Wednesday 19 May 2021

When beneficial bacteria start to cause harm


Research reveals insights into how the body maintains balance with 'good' gut bacteria that allows these microbes to flourish in the intestine but keeps them out of tissues and organs where they're not supposed to be.


The research reveals insights into how the body maintains this balance. Investigations with mice demonstrate that early life is a critical time when the immune system learns to recognize gut bacteria and sets up surveillance that keeps them in check. Defects in these mechanisms could help explain why the immune system sometimes attacks good bacteria in the wrong place, causing the chronic inflammation that's responsible for inflammatory bowel disease.


The scientists found that specialized immune cells capture pieces of bacteria and carry them over long distances, from the gut to the thymus. Located in the chest, above the heart, the thymus is a gland responsible for "educating" immune T cells. Delivery of the cargo prompts the thymus to produce T cells that are targeted to the microbiota. Then, the T cells exit the thymus to surveil lymph nodes, the gut, and other sites in order to keep the bacteria under control.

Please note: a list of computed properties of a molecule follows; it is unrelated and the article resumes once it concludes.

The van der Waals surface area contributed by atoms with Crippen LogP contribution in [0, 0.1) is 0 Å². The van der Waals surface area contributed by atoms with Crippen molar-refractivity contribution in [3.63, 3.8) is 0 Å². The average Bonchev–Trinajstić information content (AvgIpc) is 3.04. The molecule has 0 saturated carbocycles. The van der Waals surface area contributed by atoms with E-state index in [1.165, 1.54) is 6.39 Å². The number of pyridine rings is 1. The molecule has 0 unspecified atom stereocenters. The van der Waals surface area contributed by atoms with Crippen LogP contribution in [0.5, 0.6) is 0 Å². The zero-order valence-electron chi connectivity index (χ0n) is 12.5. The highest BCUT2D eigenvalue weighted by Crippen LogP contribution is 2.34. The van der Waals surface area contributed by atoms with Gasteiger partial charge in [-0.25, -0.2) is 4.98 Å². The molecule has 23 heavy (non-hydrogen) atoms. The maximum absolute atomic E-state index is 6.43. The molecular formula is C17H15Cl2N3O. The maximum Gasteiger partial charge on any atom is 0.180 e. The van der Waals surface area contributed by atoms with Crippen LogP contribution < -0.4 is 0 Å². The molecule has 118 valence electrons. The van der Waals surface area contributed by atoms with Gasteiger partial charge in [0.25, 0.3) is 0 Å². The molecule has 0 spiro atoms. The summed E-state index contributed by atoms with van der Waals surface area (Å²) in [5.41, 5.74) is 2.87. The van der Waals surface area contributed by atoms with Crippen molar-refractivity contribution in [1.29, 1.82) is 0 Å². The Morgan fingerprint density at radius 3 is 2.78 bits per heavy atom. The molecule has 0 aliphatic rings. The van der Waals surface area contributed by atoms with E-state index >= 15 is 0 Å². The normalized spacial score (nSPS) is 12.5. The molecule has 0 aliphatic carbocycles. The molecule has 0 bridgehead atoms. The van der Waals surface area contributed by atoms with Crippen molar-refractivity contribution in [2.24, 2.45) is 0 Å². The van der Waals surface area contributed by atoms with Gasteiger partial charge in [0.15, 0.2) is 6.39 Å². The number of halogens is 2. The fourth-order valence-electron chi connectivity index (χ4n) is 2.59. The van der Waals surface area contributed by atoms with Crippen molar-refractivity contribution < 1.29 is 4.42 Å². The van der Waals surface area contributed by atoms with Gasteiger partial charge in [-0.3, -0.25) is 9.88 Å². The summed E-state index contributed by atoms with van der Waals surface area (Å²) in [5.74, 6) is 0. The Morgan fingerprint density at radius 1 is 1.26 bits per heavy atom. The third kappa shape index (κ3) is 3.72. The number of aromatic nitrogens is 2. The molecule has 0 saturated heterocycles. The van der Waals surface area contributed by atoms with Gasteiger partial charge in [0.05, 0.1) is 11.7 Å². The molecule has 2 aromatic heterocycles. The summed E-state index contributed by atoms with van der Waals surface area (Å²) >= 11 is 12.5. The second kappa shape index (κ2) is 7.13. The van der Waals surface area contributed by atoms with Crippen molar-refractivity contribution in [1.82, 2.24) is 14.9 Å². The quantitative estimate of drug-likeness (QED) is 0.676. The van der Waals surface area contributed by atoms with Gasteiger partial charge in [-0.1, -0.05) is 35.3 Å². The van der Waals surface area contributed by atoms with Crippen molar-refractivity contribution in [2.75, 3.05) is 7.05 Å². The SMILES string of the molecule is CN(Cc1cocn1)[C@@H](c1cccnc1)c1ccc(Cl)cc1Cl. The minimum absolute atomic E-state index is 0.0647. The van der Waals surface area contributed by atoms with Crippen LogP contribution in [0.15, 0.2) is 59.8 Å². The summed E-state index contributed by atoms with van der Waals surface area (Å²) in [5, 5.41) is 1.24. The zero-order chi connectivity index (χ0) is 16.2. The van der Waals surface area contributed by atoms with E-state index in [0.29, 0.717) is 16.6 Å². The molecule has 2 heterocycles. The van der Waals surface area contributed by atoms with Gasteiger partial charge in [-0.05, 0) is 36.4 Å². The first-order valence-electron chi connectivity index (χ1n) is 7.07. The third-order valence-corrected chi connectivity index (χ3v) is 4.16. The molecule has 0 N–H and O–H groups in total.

Finding DNA from the bacteria in the thymus and lymph nodes was the first clue that microbiota migrated to those sites. To trace their journey, the researchers used specially engineered mice whose cells fluoresced red after being exposed to a laser. In the two days following photoactivation, red gut cells eventually made their way to the thymus, lymph nodes, and spleen.


These processes were robust within the first weeks of life but waned significantly by the time the mice reached adulthood. The results suggest that building immunity to microbiota also builds protection against harmful bacteria the body has yet to encounter.




Daniel F. Zegarra-Ruiz, Dasom V. Kim, Kendra Norwood, Myunghoo Kim, Wan-Jung H. Wu, Fatima B. Saldana-Morales, Andrea A. Hill, Shubhabrata Majumdar, Stephanie Orozco, Rickesha Bell, June L. Round, Randy S. Longman, Takeshi Egawa, Matthew L. Bettini, Gretchen E. Diehl. Thymic development of gut-microbiota-specific T cells. Nature, 2021; DOI: 10.1038/s41586-021-03531-1


Posted by Dr. Tim Sandle, Pharmaceutical Microbiology Resources (

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